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About this Publication
Title
Two independent prostate cancer risk-associated Loci at 11q13.
Pubmed ID
19505914 (View this publication on the PubMed website)
Publication
Cancer Epidemiol. Biomarkers Prev. 2009 Jun; Volume 18 (Issue 6): Pages 1815-20
Authors

Zheng SL, Stevens VL, Wiklund F, Isaacs SD, Sun J, Smith S, Pruett K, Wiley KE, Kim ST, Zhu Y, Zhang Z, Hsu FC, Turner AR, Johansson JE, Liu W, Kim JW, Chang BL, Duggan D, Carpten J, Rodriguez C, Isaacs W, Grönberg H, Xu J

Abstract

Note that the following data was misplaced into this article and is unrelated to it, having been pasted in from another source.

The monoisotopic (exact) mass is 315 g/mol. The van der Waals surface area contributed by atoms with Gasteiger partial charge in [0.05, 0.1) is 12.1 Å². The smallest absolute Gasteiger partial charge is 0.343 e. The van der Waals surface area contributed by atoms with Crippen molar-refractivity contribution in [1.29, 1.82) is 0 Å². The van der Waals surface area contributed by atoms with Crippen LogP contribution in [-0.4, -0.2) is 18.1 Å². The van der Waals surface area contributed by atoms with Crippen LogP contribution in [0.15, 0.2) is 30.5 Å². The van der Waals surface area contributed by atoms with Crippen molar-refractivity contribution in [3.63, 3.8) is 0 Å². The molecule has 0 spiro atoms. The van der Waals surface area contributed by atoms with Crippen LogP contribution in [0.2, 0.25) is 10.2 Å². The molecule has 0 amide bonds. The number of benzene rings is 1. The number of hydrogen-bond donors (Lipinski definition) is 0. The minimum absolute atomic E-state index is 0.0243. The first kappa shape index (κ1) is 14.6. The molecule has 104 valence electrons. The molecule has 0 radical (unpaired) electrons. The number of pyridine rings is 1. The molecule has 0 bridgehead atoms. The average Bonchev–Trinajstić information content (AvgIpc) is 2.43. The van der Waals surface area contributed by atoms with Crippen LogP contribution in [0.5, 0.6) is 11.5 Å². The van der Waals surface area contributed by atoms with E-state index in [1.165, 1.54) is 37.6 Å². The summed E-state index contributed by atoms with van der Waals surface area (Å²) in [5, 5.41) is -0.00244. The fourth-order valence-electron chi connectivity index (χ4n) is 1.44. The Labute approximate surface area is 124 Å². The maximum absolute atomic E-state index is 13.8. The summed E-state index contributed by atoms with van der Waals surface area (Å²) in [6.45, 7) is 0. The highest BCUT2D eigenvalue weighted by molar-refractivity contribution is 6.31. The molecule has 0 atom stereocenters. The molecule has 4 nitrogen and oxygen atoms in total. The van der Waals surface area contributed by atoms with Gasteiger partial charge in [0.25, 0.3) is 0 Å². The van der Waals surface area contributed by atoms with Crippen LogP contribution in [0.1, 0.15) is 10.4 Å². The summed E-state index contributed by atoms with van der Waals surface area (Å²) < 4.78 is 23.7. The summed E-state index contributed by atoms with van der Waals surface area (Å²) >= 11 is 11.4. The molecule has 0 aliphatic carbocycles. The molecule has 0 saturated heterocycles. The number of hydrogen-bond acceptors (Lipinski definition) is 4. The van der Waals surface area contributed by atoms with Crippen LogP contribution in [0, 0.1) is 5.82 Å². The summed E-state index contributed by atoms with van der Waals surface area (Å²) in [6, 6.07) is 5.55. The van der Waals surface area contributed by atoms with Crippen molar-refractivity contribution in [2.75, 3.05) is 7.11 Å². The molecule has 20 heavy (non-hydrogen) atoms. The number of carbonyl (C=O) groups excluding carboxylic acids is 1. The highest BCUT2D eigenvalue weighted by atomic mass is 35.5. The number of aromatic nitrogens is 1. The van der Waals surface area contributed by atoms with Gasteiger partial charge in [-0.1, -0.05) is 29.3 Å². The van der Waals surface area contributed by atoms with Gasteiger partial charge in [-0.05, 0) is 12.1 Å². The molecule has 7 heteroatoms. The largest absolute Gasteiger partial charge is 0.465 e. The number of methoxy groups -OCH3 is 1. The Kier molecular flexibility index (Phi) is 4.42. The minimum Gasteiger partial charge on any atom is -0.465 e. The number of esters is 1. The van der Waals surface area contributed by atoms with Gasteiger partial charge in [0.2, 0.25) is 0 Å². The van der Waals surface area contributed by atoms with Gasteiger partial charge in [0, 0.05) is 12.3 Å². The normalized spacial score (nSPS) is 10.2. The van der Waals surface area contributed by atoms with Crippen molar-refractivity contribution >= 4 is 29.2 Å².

Single nucleotide polymorphisms (SNP) at 11q13 were recently implicated in prostate cancer risk by two genome-wide association studies and were consistently replicated in multiple study populations. To explore prostate cancer association in the regions flanking these SNPs, we genotyped 31 tagging SNPs in a approximately 110 kb region at 11q13 in a Swedish case-control study (Cancer of the Prostate in Sweden), including 2,899 cases and 1,722 controls. We found evidence of prostate cancer association for the previously implicated SNPs including rs10896449, which we termed locus 1. In addition, multiple SNPs on the centromeric side of the region, including rs12418451, were also significantly associated with prostate cancer risk (termed locus 2). The two groups of SNPs were separated by a recombination hotspot. We then evaluated these two representative SNPs in an additional approximately 4,000 cases and approximately 3,000 controls from three study populations and confirmed both loci at 11q13. In the combined allelic test of all four populations, P = 4.0 x 10(-11) for rs10896449 at locus 1 and P = 1.2 x 10(-6) for rs12418451 at locus 2, and both remained significant after adjusting for the other locus and study population. The prostate cancer association at these two 11q13 loci was unlikely confounded by prostate-specific antigen (PSA) detection bias because neither SNP was associated with PSA levels in controls. Unlike locus 1, in which no known gene is located, several putative mRNAs are in close proximity to locus 2. Additional confirmation studies at locus 2 and functional studies for both loci are needed to advance our knowledge on the etiology of prostate cancer.

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